"There's a huge need for this in such a big community," Harrison says. "Some people read about it but don't get the whole impact of it. But, if they come and watch the progress [as volunteers], it's amazing."
One 12-year-old client, whose first name is also Harrison, was previously non-verbal and had limited-to-no fine motor skills. Since his involvement in therapeutic riding at CSTRC, "he now uses his own voice every day to ask to see, ride and visit the horses," says his mom, Jane. Grateful for this path of healing, she has watched his balance, core strength, attention and communication continually improve.
Where equine-assisted therapy affects the individual holistically, equine-facilitated psychotherapy pinpoints emotional and mental health issues. A form of experiential psychotherapy, EFP treats a broad array of disorders including schizophrenia, anxiety disorder, attention deficit hyperactivity disorder, autism and post-traumatic stress disorder.
In EFP, the client strives to build a relationship with the horse without setting foot in a stirrup. An instructor leads clients through activities such as guiding or brushing the horse, intended to facilitate communication- and relationship-building skills. A licensed therapist observes and helps the client explore how his or her behavior and emotions affect the horse's behavior, says Beers.
"The old saying goes that horses tell on you; they rat you out," she says. As a mirror image of your own emotions, the horse will reflect where you really are at a given moment.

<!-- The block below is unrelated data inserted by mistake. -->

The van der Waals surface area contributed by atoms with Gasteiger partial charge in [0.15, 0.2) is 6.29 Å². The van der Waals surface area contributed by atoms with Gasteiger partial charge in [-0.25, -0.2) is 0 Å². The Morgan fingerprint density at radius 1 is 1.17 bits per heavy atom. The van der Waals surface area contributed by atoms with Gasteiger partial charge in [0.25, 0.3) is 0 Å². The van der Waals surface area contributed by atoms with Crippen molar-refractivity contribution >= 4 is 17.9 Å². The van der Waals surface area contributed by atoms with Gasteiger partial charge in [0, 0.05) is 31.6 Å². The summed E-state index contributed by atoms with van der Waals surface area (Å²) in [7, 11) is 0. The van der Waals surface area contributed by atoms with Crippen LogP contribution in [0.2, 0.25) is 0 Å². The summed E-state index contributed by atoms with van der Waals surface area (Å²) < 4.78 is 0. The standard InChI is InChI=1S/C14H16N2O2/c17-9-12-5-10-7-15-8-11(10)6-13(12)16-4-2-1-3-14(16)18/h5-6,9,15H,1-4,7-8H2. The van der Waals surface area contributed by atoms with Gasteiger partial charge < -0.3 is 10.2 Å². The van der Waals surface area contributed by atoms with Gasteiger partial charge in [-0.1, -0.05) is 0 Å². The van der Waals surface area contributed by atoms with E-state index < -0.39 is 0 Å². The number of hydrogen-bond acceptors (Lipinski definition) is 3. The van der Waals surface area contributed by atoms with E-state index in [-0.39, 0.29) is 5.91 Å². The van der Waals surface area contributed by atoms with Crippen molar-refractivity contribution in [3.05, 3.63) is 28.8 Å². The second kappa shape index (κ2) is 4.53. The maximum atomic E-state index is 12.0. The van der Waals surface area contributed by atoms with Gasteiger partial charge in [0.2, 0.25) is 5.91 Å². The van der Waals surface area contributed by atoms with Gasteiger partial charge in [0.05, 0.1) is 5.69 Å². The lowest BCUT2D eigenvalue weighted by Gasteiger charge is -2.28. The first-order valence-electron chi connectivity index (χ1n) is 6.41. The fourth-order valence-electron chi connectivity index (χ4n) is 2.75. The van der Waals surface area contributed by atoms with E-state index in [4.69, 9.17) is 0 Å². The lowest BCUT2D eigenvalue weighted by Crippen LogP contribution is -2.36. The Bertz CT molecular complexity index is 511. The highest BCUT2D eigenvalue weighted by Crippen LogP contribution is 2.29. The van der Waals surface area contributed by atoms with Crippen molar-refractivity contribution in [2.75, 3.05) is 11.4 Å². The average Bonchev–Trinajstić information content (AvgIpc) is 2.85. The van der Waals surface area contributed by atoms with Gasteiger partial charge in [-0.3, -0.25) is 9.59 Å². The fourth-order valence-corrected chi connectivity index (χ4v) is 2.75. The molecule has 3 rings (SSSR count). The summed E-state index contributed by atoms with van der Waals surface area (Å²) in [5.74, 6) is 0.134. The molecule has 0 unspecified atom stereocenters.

Horses are hyper-alert, prey animals. In response to a perceived threat, they will become hyper-aroused. But if they stayed in that state all the time in the wild, notes Beers matter-of-factly, they'd die.
Most clients with whom she works are in that state all the time.
"It's like running your motor at too many RPMs — eventually, you burn out," she says. So, EFP is used to monitor those feelings and behaviors. This becomes particularly important for kids with special needs and behavioral issues. In five years working at Roundup Fellowship, a local nonprofit serving clients with special needs (where I am currently employed), Beers worked with kids from a group home setting. Now, she serves them through equine therapy at PPTRC.
"For these kids who are living together, we wanted to focus on unity, solidarity and teamwork," she says. "If they can control their behavior here, they'll be more tolerant and more willing to communicate with each other, rather than blow up."
Counselor Shannon McNiece from Roundup Fellowship has observed significant changes. One of her more hyperactive clients, who has Asperger's syndrome, conduct disorder and oppositional defiant disorder, struggles with personal boundaries and social cues, says McNiece. So he was paired up with a horse that doesn't necessarily like physical contact.
"This incredible flow takes over the two of them," McNiece says. "They enter into an unbelievable union with one another, and just vibe like nothing I have ever seen before. The power of that one single relationship has made me a lifetime believer in animal-assisted therapy."
Even though health insurance only covers clinically diagnosed clients, the average person can still reap therapy's benefits. For those with anxiety, depression or anger tendencies, it can be extremely beneficial, PPTRC's Jenkins says.
"In my mind, we're all disabled. I'm not a patient person, but working with the horses teaches me patience," she adds. "You can come here with anything. You are who you are."
Which I try to embrace, as my hands drift back over Montana's shoulder. My breathing steadily slows, and the temperamentally anxious horse stands unflustered. My anxiety lets go as my mind focuses in on the horse, roping me in to the present moment."We say it a hundred thousand times: It's all about being, not doing," says Beers. By giving each client the chance to reconnect to the present, away from the stress and trauma, they empower themselves. And that's where the real magic happens.